Compensation - Won't Cost A Penny For Years

by Dr. Ros Altmann

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Pension rights of members of UK final salary schemes have not been protected by pensions law. The Government is denying responsibility for compensation, but I believe there is an overwhelming moral and legal case for it. Not only this, but it would not cost the Government anything for years! The schemes of failed companies have sufficient assets to pay their pension commitments, on an ongoing basis, for the next 5 to 10 years, at least. If they do not have to buy index-linked annuities for all the pensioners, the scheme assets can meet the ongoing costs. For example, my calculations show that the ASW Sheerness scheme assets are sufficient to pay pension commitments of all members - including all those not yet retired, but due to retire in future with rights under the scheme - for 10 years, before the taxpayer would need to pay a single penny.

The workers are mounting legal challenges to force the Government to pay compensation. When they win, as they surely must, the taxpayer will not only have to pay the pensions, but a huge legal bill too. Having estimated that the cost of agreeing compensation could be zero, in the short term, the political case for resisting these people's claims is hard to fathom. It is, in large measure, the fault of well-intentioned, but flawed, legislation that their accrued pension rights were left unprotected. Legislation that was brought in by the Tories, not this Government.

Article 8 of the European Convention requires Governments to protect pensions and Article 1 of the Human Rights Act requires Governments to protect people's property rights. Pensions are deferred pay and employers have been allowed to 'promise' to pay a certain level of pension to their workers, without any risk warning.

Examining the facts, it is hard to comprehend how the Government can claim that the law has indeed protected people's pension rights. Members had a reasonable expectation of receiving their 'promised' pension from their employers' schemes.

Workers were forced to join their company schemes - the law allowed employers to make membership a condition of employment. Once in, Inland Revenue rules did not allow any other pension arrangements. The Government even offered financial inducements (tax relief) to persuade people to join pension schemes.

The environment in which UK final salary schemes operated, led members to reasonably believe that contributions to their employers' schemes were protected. Pension assets were kept in trust, separated from employers' assets, professional advisers oversaw the investments, employers offered 'guaranteed' pensions and promoted their schemes to staff. No-one was required to give any warning that pension contributions may not be safe. Professional advisers, the NAPF and even official government documents all recommended being in an employer's final salary scheme.

Why The Government Bears Responsibility

After the Maxwell scandal, the Conservative Government introduced the 1995 Pensions Act, supposedly to protect pensions. In fact, its measures have inadvertently undermined protection for all non-retired members. It is only pensions already in payment that actually have any proper protection. What did the law do?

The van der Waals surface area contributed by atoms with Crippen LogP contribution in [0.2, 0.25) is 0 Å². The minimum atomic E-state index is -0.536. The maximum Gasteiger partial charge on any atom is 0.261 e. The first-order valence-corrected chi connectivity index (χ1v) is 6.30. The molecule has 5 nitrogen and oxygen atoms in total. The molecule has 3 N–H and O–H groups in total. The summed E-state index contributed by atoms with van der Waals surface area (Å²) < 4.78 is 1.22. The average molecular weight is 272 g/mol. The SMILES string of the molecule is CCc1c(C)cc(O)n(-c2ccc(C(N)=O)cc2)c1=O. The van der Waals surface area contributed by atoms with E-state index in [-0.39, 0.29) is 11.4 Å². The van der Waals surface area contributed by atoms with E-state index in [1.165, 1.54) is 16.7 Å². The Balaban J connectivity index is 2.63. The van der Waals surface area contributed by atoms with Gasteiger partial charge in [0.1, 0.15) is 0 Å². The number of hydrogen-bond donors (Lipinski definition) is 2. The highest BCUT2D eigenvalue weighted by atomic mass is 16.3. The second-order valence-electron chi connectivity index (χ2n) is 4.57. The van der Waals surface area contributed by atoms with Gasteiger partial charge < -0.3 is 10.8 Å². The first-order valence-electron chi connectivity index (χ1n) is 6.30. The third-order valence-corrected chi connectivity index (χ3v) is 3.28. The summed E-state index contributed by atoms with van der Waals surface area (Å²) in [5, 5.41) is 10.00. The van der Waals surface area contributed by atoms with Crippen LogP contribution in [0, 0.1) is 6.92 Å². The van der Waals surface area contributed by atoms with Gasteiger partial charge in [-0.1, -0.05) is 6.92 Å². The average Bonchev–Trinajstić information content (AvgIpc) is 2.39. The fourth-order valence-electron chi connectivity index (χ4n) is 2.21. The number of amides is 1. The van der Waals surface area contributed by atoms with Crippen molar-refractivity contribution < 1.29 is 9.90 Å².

Firstly, the Minimum Funding Requirement (MFR), led workers to believe that they were in an adequately funded scheme, when, in practice, they were not. Billed as a measure to ensure that pension schemes were 'properly funded', even schemes which are fully funded on the MFR (as ASW was), may have insufficient assets to cover their liabilities to non-retired members on wind-up.

Secondly, the 'Transitional Priority Order', requires that, on insolvency, assets of schemes in wind-up, must be used first to provide full index-linked protection (buying index-linked annuities) for pensions already in payment. If there is no money left after this, then active and deferred members will get nothing. Irrespective of how long or how much they have contributed, how close they are to retirement, or how much money they transferred in from other schemes.

So, non-retired members' contributions are taken, by law, and used to pay pensions to other people - i.e. today's pensioners. 'Funded' schemes have become 'pay-as-you-go' - or perhaps more accurately 'pray-as-you-go' (pray that you retire before wind-up).


These people's property rights have not been protected and they must be compensated. The Government has so far denied responsibility, refusing to agree. Meanwhile, it has proposed insurance protection for members of insolvent schemes, and altered the priority order to enable trustees to divide assets up more fairly in future. However, there is no provision to compensate those who have suffered in the past, nor indeed people whose employers fail between now and whenever the new legislation is enacted (estimated 2005).

This is unacceptable. The sooner policymakers do the decent thing on this issue, the sooner we can restore some confidence in both pensions and the Government. And it won't cost the Treasury a penny for years!
The outlook for final salary schemes is grim. Quite simply, many companies cannot afford to honour the pension promises they have made. Why are we in this crisis and what can be done?

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